How to Find Your Life's Passion
We all have a reason for being here. What's yours?
Posted October 25, 2019 | Reviewed by Jessica Schrader
As we come to the end of October Mental Health Awareness Month, I think it’s important to address something that really contributes to mental health: knowing your life purpose.
When thinking about this concept, I’m always drawn back to a poem by William Stafford called “The Way It Is."
There’s a thread you follow. It goes among
things that change. But it doesn’t change.
People wonder about what you are pursuing.
You have to explain about the thread.
But it is hard for others to see.
While you hold it you can’t get lost.
Tragedies happen; people get hurt
or die; and you suffer and get old
Nothing you do can stop time’s unfolding.
You don’t ever let go of the thread.
We all have a life purpose and a reason for being here. As Picasso said, “The meaning of life is to find your gift; the purpose of life is to give it away.” In general terms, it’s your life theme or thread that tends to drive you forward; it gives you a reason to get up in the morning. It may be described as a trajectory or action that your life has followed in the past... and will continue to follow in the future. You’ll know when the theme is right for you because you’ll feel a sense of flow, as if you’re headed in the correct direction. Elation sometimes also accompanies this life theme. In his book Flow (2008), Mihaly Csikszentmihalyi said that when life has meaning, you feel a sense of harmony, similar to when people in the 1960s used to say, “Man, you got your head together.”
Many people know what their life purpose is, while others struggle to determine what it is. If you don’t know your life purpose, there are many things you can do to try to figure it out. Listening and expressing yourself is always key, but a regular journaling practice can also help your theme or purpose emerge because you begin to see patterns in what you write about.
Years ago, I had a personal assistant who was very devoted to me and my work. During our time together, she became inspired to start journaling. What she realized after a few months of doing so is that her true passion in life was cooking—something she’d loved since childhood. She decided to apply to culinary school, and because of the pressure of the workload, she had to stop working with me. I was very sad to lose her but happy that she was able to tap into a passion that had been buried deep inside of her for a very long time.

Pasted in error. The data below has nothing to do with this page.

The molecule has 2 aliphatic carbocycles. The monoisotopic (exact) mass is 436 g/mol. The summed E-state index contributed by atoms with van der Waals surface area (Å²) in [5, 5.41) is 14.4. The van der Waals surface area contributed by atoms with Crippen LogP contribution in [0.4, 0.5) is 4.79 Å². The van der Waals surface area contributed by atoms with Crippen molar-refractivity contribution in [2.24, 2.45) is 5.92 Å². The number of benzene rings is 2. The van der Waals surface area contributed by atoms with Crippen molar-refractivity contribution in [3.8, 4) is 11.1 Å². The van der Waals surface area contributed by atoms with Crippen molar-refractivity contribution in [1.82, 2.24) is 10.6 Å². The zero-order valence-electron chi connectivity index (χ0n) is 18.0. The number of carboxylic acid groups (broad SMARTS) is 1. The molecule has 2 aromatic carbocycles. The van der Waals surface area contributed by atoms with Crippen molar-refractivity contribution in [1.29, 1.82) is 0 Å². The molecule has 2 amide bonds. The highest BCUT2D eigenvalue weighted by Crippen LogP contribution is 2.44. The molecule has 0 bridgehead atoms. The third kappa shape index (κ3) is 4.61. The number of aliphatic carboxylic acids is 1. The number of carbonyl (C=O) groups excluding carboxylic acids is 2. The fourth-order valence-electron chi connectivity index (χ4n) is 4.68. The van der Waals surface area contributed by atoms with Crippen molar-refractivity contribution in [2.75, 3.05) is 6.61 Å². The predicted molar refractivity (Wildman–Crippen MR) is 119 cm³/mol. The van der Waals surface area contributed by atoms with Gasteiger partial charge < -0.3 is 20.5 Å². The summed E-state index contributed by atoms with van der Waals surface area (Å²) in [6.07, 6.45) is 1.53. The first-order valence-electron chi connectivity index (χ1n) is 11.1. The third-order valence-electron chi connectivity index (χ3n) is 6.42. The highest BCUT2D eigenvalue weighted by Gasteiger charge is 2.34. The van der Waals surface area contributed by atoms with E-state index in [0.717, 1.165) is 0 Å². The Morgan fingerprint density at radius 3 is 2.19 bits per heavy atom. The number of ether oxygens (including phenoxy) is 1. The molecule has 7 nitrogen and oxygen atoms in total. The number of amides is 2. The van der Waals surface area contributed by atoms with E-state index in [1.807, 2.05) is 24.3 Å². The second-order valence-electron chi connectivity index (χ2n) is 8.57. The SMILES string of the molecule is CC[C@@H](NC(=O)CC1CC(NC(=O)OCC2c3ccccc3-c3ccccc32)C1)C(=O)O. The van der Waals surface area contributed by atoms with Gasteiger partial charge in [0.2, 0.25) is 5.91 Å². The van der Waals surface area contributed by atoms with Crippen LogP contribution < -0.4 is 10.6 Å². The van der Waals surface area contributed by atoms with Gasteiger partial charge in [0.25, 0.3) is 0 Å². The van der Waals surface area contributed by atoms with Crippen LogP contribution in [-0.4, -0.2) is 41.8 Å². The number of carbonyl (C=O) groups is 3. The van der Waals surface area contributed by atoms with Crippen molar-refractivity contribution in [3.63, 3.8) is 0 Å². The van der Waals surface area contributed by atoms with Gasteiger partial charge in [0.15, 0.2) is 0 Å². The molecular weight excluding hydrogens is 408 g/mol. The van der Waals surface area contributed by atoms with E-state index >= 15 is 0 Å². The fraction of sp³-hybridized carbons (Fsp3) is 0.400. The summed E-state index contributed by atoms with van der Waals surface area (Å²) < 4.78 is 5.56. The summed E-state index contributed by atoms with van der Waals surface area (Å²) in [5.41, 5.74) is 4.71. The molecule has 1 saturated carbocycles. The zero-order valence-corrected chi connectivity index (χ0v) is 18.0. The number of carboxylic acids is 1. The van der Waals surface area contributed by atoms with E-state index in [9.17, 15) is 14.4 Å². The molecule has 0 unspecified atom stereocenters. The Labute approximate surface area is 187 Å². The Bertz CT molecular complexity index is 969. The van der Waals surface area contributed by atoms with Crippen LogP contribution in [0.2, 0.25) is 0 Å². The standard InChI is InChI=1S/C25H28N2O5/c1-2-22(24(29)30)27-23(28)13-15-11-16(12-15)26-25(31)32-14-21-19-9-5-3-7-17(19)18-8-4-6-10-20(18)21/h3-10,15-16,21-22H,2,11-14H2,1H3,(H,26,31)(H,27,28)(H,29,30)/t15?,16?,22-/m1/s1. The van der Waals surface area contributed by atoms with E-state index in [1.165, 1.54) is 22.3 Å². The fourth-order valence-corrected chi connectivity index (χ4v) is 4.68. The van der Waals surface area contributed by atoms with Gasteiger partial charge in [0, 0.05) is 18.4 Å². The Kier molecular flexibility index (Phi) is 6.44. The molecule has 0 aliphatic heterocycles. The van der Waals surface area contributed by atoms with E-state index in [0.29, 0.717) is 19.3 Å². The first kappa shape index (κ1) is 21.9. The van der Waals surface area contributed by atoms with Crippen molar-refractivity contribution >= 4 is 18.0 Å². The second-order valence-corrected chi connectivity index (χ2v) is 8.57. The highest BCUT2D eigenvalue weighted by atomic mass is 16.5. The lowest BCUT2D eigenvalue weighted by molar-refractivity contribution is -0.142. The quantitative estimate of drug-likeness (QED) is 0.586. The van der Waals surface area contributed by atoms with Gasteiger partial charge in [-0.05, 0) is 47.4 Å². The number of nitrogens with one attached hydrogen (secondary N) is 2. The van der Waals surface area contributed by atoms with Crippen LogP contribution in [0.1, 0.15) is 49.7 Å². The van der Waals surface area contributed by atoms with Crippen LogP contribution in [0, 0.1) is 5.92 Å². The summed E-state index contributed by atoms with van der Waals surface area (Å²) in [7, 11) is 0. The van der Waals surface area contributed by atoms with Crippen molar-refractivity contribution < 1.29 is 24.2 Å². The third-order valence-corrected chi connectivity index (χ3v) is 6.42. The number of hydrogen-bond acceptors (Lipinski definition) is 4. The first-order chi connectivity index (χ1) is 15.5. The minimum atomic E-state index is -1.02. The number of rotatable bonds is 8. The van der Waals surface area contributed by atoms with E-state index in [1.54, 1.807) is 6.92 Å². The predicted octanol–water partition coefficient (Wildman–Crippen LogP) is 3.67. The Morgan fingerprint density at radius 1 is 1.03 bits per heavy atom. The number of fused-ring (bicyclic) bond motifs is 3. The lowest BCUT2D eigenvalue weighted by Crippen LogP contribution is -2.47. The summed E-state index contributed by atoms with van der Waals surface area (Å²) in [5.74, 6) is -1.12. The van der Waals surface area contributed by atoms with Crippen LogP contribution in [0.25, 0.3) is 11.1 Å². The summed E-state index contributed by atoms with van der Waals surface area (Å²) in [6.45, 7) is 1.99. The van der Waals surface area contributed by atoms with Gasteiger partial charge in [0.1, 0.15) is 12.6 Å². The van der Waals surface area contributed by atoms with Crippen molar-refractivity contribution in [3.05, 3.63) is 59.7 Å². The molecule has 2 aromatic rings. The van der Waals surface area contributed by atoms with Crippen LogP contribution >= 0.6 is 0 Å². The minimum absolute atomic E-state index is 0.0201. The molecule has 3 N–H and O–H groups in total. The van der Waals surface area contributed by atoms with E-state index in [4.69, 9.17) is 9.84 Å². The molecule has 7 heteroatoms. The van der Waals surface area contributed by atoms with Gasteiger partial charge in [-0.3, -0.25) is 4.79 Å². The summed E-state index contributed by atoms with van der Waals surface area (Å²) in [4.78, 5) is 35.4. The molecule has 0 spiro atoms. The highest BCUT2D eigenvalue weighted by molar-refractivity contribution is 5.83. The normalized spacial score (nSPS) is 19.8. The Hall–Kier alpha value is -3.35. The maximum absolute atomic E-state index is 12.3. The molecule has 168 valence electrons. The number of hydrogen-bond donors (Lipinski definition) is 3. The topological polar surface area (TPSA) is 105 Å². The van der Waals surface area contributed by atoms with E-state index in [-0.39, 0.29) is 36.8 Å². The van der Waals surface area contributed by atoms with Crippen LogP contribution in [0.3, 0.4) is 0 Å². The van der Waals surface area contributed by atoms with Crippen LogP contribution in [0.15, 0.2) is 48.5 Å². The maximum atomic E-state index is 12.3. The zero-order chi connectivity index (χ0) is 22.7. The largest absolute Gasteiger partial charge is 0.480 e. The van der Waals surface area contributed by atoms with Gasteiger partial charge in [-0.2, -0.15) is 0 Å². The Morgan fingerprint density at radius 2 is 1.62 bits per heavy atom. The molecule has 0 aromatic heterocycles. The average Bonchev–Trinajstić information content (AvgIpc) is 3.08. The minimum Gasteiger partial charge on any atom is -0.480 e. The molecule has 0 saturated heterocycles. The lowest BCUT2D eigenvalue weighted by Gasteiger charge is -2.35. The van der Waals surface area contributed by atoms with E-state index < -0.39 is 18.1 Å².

Here’s an exercise I do in my writing workshops to help the participants figure out their life themes:
- Fold a piece of paper in half, and then in half again. You should have four rectangles.
- 1st rectangle. Write: “What I like.”
- 2nd rectangle. Write: “My talents and gifts.”
- 3rd rectangle. Write: “What’s important to me.”
- 4th rectangle. Write: “What I want to do before I die.”
Get another piece of paper and draw an image that goes with all the items on your list. This piece of paper will consist of three images that can be considered the entirety of your life purpose. Carry this with you as a reminder or touchstone of your thread. Maybe it’s something you often write about or something you pull out during challenging times.
Look back at all your journals and at the exercise above. See if there’s a thread you follow that connects your actions. Maybe you know your thread and you’re doing everything you need to be doing, or maybe there are areas you haven’t tapped into yet. You can ask yourself if you’re happy or if you have another destination or dream for yourself. You’ll be surprised by what can emerge through the writing process.
Raab, D. (2017). Writing for Bliss: Telling Your Story and Transforming Your Life. Ann Arbor, MI.
Stafford, W. (1999). The Way it Is. Minneapolis, MN: Graywolf Press. MI.
Czilkszentmihalyl, M. (2008). Flow. New York, NY: Harper Perennial Modern Classics.